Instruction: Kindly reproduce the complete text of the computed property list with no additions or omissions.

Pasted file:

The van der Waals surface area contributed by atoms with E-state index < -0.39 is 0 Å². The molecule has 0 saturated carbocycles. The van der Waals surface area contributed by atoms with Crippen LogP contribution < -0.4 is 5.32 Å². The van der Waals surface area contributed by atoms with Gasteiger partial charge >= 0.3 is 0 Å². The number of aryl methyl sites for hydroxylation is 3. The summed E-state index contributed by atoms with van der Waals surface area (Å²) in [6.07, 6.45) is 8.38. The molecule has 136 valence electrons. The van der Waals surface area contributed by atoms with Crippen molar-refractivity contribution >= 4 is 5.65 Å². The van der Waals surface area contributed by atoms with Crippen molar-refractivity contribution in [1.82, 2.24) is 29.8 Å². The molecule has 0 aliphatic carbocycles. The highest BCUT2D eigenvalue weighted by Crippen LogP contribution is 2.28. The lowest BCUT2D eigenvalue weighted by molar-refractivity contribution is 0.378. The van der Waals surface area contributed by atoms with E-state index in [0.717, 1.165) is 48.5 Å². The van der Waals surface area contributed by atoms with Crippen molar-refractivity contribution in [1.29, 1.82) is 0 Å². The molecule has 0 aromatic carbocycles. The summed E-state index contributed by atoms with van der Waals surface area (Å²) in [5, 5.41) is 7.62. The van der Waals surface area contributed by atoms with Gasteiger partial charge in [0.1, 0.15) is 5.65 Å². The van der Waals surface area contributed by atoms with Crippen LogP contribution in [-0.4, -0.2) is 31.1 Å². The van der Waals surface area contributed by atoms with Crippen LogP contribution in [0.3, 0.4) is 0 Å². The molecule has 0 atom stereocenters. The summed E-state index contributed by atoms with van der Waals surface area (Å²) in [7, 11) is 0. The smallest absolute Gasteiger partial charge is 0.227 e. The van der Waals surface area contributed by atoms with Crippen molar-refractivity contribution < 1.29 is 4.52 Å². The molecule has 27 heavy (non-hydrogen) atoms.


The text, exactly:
The van der Waals surface area contributed by atoms with E-state index < -0.39 is 0 Å². The molecule has 0 saturated carbocycles. The van der Waals surface area contributed by atoms with Crippen LogP contribution < -0.4 is 5.32 Å². The van der Waals surface area contributed by atoms with Gasteiger partial charge >= 0.3 is 0 Å². The number of aryl methyl sites for hydroxylation is 3. The summed E-state index contributed by atoms with van der Waals surface area (Å²) in [6.07, 6.45) is 8.38. The molecule has 136 valence electrons. The van der Waals surface area contributed by atoms with Crippen molar-refractivity contribution >= 4 is 5.65 Å². The van der Waals surface area contributed by atoms with Crippen molar-refractivity contribution in [1.82, 2.24) is 29.8 Å². The molecule has 0 aliphatic carbocycles. The highest BCUT2D eigenvalue weighted by Crippen LogP contribution is 2.28. The lowest BCUT2D eigenvalue weighted by molar-refractivity contribution is 0.378. The van der Waals surface area contributed by atoms with E-state index in [0.717, 1.165) is 48.5 Å². The van der Waals surface area contributed by atoms with Crippen molar-refractivity contribution in [1.29, 1.82) is 0 Å². The molecule has 0 aromatic carbocycles. The summed E-state index contributed by atoms with van der Waals surface area (Å²) in [5, 5.41) is 7.62. The van der Waals surface area contributed by atoms with Gasteiger partial charge in [0.1, 0.15) is 5.65 Å². The van der Waals surface area contributed by atoms with Crippen LogP contribution in [-0.4, -0.2) is 31.1 Å². The van der Waals surface area contributed by atoms with Crippen LogP contribution in [0.3, 0.4) is 0 Å². The molecule has 0 atom stereocenters. The summed E-state index contributed by atoms with van der Waals surface area (Å²) in [7, 11) is 0. The smallest absolute Gasteiger partial charge is 0.227 e. The van der Waals surface area contributed by atoms with Crippen molar-refractivity contribution < 1.29 is 4.52 Å². The molecule has 27 heavy (non-hydrogen) atoms.